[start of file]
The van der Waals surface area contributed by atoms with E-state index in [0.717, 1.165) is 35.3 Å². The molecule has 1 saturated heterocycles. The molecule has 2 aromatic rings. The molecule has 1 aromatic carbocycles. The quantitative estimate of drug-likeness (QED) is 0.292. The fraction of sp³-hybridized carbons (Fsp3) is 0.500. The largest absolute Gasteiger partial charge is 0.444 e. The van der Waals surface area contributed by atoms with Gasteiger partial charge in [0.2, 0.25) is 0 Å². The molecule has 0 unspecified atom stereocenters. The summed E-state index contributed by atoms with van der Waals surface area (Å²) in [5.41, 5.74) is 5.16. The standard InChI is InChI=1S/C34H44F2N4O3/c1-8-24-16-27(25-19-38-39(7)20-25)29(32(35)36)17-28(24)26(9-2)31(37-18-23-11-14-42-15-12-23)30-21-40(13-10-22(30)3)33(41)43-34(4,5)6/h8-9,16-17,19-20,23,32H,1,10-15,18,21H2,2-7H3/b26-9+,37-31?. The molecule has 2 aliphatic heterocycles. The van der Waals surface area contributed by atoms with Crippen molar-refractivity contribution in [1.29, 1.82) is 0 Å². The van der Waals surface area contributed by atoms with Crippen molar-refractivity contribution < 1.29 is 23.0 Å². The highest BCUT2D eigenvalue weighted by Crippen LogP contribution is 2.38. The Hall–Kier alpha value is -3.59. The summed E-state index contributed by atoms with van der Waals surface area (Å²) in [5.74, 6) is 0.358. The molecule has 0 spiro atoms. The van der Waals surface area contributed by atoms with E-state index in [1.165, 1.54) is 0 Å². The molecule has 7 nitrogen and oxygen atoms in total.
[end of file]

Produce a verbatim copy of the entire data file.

The van der Waals surface area contributed by atoms with E-state index in [0.717, 1.165) is 35.3 Å². The molecule has 1 saturated heterocycles. The molecule has 2 aromatic rings. The molecule has 1 aromatic carbocycles. The quantitative estimate of drug-likeness (QED) is 0.292. The fraction of sp³-hybridized carbons (Fsp3) is 0.500. The largest absolute Gasteiger partial charge is 0.444 e. The van der Waals surface area contributed by atoms with Gasteiger partial charge in [0.2, 0.25) is 0 Å². The molecule has 0 unspecified atom stereocenters. The summed E-state index contributed by atoms with van der Waals surface area (Å²) in [5.41, 5.74) is 5.16. The standard InChI is InChI=1S/C34H44F2N4O3/c1-8-24-16-27(25-19-38-39(7)20-25)29(32(35)36)17-28(24)26(9-2)31(37-18-23-11-14-42-15-12-23)30-21-40(13-10-22(30)3)33(41)43-34(4,5)6/h8-9,16-17,19-20,23,32H,1,10-15,18,21H2,2-7H3/b26-9+,37-31?. The molecule has 2 aliphatic heterocycles. The van der Waals surface area contributed by atoms with Crippen molar-refractivity contribution in [1.29, 1.82) is 0 Å². The van der Waals surface area contributed by atoms with Crippen molar-refractivity contribution < 1.29 is 23.0 Å². The highest BCUT2D eigenvalue weighted by Crippen LogP contribution is 2.38. The Hall–Kier alpha value is -3.59. The summed E-state index contributed by atoms with van der Waals surface area (Å²) in [5.74, 6) is 0.358. The molecule has 0 spiro atoms. The van der Waals surface area contributed by atoms with E-state index in [1.165, 1.54) is 0 Å². The molecule has 7 nitrogen and oxygen atoms in total.